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Domestic abuse isn’t a political tool
A-New editor, Josh Demarest MUG.JPG
Joshua Demarest.

Monday night I spent most of my evening actively covering the murder of Amy Alexandria Gibson at the hands of her husband Jeremy. As the story has been (and is continuing to be) covered elsewhere, I won’t go back into the details of the event. If you want more info, check here and here.

In this column, I felt compelled to discuss a disturbing trend that I’ve seen from some of the citizens of this great county.

Several comments were made on our Facebook post about the incident that this sort of violence is the result of the growth seen in our county — it’s just what happens when you have all these people moving in from the city disturbing our peaceful way of life.

There are a couple of problems with that.

First, let’s address the notion that intimate partner violence (IPV) is somehow an urban issue. According to a 2015 article in the peer-reviewed journal Trauma, Violence, & Abuse, “a review of 63 studies indicates that … the rates of IPV are generally similar across rural, urban, and suburban locales, although some groups of rural women (e.g., multiracial and separated/divorced) may be at increased risk for IPV compared to similar groups of urban women, and rates of intimate partner homicide may be higher in rural locales than urban and suburban locales.”

Ultimately, domestic abuse is an issue that happens everywhere, regardless of the pace of life or number of houses per acre. According to the National Coalition Against Domestic Violence, one-in-four women and one-in-nine men experience intimate partner violence, and domestic abuse hotlines across the country field roughly 20,000 calls per day.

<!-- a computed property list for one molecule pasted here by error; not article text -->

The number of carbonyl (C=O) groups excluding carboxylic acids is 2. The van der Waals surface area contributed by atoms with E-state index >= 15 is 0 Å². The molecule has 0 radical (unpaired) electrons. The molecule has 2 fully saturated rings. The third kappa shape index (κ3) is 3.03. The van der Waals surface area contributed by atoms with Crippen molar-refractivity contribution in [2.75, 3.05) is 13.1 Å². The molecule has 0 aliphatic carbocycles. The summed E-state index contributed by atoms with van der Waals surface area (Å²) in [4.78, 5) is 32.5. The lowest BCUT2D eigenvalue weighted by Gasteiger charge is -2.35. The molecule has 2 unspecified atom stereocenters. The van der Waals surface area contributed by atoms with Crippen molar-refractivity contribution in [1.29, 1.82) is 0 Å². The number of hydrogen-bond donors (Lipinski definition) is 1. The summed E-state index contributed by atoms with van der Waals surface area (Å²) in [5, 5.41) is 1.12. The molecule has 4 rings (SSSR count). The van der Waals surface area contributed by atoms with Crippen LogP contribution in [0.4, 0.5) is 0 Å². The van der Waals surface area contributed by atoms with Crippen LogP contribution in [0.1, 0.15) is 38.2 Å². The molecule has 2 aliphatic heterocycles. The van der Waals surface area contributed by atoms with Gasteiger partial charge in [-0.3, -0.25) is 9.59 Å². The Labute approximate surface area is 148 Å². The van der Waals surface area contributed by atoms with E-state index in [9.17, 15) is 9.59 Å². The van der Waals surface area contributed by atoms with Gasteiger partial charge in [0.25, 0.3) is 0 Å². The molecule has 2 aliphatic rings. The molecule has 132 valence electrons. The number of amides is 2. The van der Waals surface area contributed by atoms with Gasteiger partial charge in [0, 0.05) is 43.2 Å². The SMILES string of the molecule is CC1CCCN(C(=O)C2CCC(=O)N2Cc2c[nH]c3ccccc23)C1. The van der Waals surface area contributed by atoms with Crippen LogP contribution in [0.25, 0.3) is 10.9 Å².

And that brings me to my second point.

Domestic abuse is a tragic issue that shouldn’t be used as a tool in anyone’s political arguments. We aren’t discussing the millage rate. We’re not talking about congestion at 400 or how many cars are parked outside of Kroger.

A woman lost her life Monday night. Her children watched it happen. So did a firefighter, his wife, his mother-in-law, and their two small children. These are real people suffering unimaginable tragedy, not anecdotes to be pulled out of a hat to prove some point on social media.

Every day, victims of domestic abuse lose their lives. It’s an absolute dishonor to them, and to all those victims who remain silent because they fear retribution, or economic ruin, or embarrassment or a litany of other repercussions, to use them and their stories as a tool in a political argument.

Rather than bringing someone else’s tragedy and pain into your personal agenda, I can think of tons of better ways to have a positive influence on what is a very real issue here in our county and across the world.

Seek out a shelter or nonprofit that works with the victims of IPV and donate your time and/or money. I know No One Alone here in Dawson County is always accepting donations and welcomes volunteers at its fundraising events.

Become foster parents with DFCS so you can help the children that are all too often displaced by situations like these.

Raise awareness by sharing resources that could help people in abusive situations, because you’re statistically guaranteed to know at least a few and be totally unaware of it.

And most importantly, show some compassion.

If you, or anyone you know, is the victim of domestic abuse, you can always find help at NOA’s 24-hour crisis line at (706) 864-1986.